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  • Having “THE” Conversation

    Posted on April 7th, 2013 Special Contributor No comments
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    The longevity revolution has sparked many a new reality. One of them is the growing need for families to set up a time to engage aging parents (and themselves) in a conversation about wishes at the end for life. The advances in medical technology, coupled with the expanded life expectancy of baby boomers and their parents, have made these conversations ever more necessary. I am often asked to do on this issue, as well as on the subject of care-giving , I stress the importance of congregations having an annual session on how Judaism looks at end of life issues. This includes not only the texts that inform these discussions, but an overview of State or Provincial laws that will impact these decisions. With a growing number of states in the USA passing or considering “Death With Dignity” laws, this issue will only grow in relevance.

    April 16 has been dedicated as National HealthCare Decision Day. That week would be a perfect time to develop a program, a sermon, or convene a conversation that will raise the issue from within Jewish values and texts. This is a delicate subject to raise with our parents. Maybe even more so with our own spouse. Yet, as many of your know, having the conversation and documenting that conversation via an Advanced Directive and Health Care Power of Attorney, can reduce a significant amount of stress in moments of crises and help to alleviate potential guilt.

    Author: Rabbi Richard Address

    Congregations can be a excellent source of strength and support for families having to make these decisions. The role of the relationship developed and maintained over years, can be a foundation for a person and family feeling cared for and supported. By having the congregation initiate these conversation, it can also provide a sense of meaning to congregations who might otherwise be bereft of adequate knowledge in these areas.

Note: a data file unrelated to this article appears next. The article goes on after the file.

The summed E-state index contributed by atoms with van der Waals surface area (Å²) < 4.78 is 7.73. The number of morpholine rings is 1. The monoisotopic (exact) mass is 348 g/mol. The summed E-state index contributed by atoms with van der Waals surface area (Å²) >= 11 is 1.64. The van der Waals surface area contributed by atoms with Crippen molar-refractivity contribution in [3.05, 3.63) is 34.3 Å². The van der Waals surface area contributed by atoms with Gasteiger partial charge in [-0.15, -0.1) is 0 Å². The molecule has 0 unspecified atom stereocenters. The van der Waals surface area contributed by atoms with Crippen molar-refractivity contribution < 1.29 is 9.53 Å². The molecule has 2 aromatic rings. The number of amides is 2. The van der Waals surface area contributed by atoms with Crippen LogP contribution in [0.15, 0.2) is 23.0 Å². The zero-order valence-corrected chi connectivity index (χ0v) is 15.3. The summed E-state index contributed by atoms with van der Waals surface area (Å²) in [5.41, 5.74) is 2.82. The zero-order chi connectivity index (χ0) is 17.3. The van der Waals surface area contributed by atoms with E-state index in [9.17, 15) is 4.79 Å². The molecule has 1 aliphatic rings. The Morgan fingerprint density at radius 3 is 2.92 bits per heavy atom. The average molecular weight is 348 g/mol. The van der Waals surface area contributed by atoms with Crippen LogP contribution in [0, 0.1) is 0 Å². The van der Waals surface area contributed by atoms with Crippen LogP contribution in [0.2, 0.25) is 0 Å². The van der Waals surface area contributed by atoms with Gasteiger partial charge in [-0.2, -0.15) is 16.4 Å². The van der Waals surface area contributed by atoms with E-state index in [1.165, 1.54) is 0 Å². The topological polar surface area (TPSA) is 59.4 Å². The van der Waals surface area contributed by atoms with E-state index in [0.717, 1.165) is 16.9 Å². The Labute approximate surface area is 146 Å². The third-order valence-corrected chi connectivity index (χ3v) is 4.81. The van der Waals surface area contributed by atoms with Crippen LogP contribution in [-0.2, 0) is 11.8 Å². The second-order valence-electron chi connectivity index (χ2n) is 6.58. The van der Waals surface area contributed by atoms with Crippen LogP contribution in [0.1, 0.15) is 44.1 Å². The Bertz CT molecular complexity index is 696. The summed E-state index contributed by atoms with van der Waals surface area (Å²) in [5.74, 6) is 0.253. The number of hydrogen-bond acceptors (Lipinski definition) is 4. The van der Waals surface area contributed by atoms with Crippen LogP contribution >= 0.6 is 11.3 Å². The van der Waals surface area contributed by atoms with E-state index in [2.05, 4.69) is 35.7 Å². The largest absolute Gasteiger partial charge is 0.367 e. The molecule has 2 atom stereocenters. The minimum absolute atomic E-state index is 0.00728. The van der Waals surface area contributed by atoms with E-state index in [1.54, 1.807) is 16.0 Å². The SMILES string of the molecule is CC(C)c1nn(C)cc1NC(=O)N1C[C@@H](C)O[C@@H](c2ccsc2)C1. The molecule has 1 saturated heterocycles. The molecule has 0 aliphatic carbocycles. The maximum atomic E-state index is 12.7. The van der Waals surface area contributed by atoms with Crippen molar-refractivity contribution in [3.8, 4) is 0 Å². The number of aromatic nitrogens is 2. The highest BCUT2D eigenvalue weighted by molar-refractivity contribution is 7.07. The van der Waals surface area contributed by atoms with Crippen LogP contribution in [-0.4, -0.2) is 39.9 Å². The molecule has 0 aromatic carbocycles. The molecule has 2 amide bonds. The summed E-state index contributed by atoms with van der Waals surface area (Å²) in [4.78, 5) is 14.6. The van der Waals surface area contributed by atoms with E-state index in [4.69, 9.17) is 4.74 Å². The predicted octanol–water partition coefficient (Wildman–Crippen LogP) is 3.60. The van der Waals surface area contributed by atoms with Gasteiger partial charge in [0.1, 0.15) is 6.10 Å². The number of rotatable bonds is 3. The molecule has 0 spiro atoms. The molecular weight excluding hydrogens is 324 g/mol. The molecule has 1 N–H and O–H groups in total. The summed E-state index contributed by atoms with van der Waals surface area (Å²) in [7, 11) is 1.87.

Having the conversation about one’s wishes for the final phase of life requires some time and planning.

    Make sure that the parties involved agree that they will be having this converation: no surprises! Create an environment that is supportive to this conversation. Take your time. Sometimes the conversation may go off into memories and moments that may bring tears and/or laughter. This is part of the conversation and is very important. Raise issues that we know can cause some concern; i.e. what are your wishes if the medical condition is such that there is nothing more that can be done? It is often helpful to use a template on which to base the conversation. There are numerous books and forms available from hospitals, doctor’s offices, religious groups, etc. It may be advisable to discuss one’s religious views regarding end of life care and be aware of the views of the person’s faith.It is also helpful to be familiar with local options for Palliative Care and Hospice Care. It is important to understand these terms and how they can be of benefit in certain circumstances. Additionally, familiarize yourself with the laws of your state.

    Sometimes these discussions may be met with defensiveness. Try and approach this discussion from a perspective of family unity. “We want to make sure your wishes are honored and that there is no confusion, should the case arise that decisions have to be made.” Remember that as important as an Advanced Directive may be, equally important is the Power of Attorney for Health Care. This document allows a designated care-giver to make decisions for someone if that person is unable to speak for themselves.